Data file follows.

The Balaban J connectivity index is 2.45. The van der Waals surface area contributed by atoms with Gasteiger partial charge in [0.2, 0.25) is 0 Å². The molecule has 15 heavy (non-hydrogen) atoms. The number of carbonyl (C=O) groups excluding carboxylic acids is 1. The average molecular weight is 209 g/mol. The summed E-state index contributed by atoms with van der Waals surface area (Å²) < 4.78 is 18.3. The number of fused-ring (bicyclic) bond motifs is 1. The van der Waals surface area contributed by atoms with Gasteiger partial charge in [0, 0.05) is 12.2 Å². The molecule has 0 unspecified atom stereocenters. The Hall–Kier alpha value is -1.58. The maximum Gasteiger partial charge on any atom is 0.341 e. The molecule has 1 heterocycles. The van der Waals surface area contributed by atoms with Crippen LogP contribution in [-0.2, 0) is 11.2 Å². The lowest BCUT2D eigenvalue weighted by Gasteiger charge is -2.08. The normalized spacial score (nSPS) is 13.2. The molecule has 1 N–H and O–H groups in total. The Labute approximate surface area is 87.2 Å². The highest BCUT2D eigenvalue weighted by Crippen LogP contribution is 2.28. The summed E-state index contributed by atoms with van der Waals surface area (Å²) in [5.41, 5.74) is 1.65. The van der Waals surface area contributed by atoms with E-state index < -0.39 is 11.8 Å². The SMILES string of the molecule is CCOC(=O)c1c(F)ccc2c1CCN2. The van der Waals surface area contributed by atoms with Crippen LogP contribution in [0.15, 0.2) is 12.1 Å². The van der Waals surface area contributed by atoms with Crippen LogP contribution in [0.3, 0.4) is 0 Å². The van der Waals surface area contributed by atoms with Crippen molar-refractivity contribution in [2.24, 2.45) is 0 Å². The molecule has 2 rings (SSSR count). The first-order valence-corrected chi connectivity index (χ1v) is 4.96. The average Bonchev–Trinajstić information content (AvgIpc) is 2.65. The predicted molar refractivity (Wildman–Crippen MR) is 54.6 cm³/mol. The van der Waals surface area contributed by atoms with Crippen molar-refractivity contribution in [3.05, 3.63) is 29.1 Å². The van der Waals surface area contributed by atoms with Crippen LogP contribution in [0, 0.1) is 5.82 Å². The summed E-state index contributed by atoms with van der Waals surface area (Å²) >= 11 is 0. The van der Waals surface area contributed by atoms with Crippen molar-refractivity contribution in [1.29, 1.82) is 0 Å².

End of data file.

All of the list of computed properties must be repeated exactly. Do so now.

The Balaban J connectivity index is 2.45. The van der Waals surface area contributed by atoms with Gasteiger partial charge in [0.2, 0.25) is 0 Å². The molecule has 15 heavy (non-hydrogen) atoms. The number of carbonyl (C=O) groups excluding carboxylic acids is 1. The average molecular weight is 209 g/mol. The summed E-state index contributed by atoms with van der Waals surface area (Å²) < 4.78 is 18.3. The number of fused-ring (bicyclic) bond motifs is 1. The van der Waals surface area contributed by atoms with Gasteiger partial charge in [0, 0.05) is 12.2 Å². The molecule has 0 unspecified atom stereocenters. The Hall–Kier alpha value is -1.58. The maximum Gasteiger partial charge on any atom is 0.341 e. The molecule has 1 heterocycles. The van der Waals surface area contributed by atoms with Crippen LogP contribution in [-0.2, 0) is 11.2 Å². The lowest BCUT2D eigenvalue weighted by Gasteiger charge is -2.08. The normalized spacial score (nSPS) is 13.2. The molecule has 1 N–H and O–H groups in total. The Labute approximate surface area is 87.2 Å². The highest BCUT2D eigenvalue weighted by Crippen LogP contribution is 2.28. The summed E-state index contributed by atoms with van der Waals surface area (Å²) in [5.41, 5.74) is 1.65. The van der Waals surface area contributed by atoms with E-state index < -0.39 is 11.8 Å². The SMILES string of the molecule is CCOC(=O)c1c(F)ccc2c1CCN2. The van der Waals surface area contributed by atoms with Crippen LogP contribution in [0.15, 0.2) is 12.1 Å². The van der Waals surface area contributed by atoms with Crippen LogP contribution in [0.3, 0.4) is 0 Å². The van der Waals surface area contributed by atoms with Crippen molar-refractivity contribution in [2.24, 2.45) is 0 Å². The molecule has 2 rings (SSSR count). The first-order valence-corrected chi connectivity index (χ1v) is 4.96. The average Bonchev–Trinajstić information content (AvgIpc) is 2.65. The predicted molar refractivity (Wildman–Crippen MR) is 54.6 cm³/mol. The van der Waals surface area contributed by atoms with Crippen molar-refractivity contribution in [3.05, 3.63) is 29.1 Å². The van der Waals surface area contributed by atoms with Crippen LogP contribution in [0, 0.1) is 5.82 Å². The summed E-state index contributed by atoms with van der Waals surface area (Å²) >= 11 is 0. The van der Waals surface area contributed by atoms with Crippen molar-refractivity contribution in [1.29, 1.82) is 0 Å².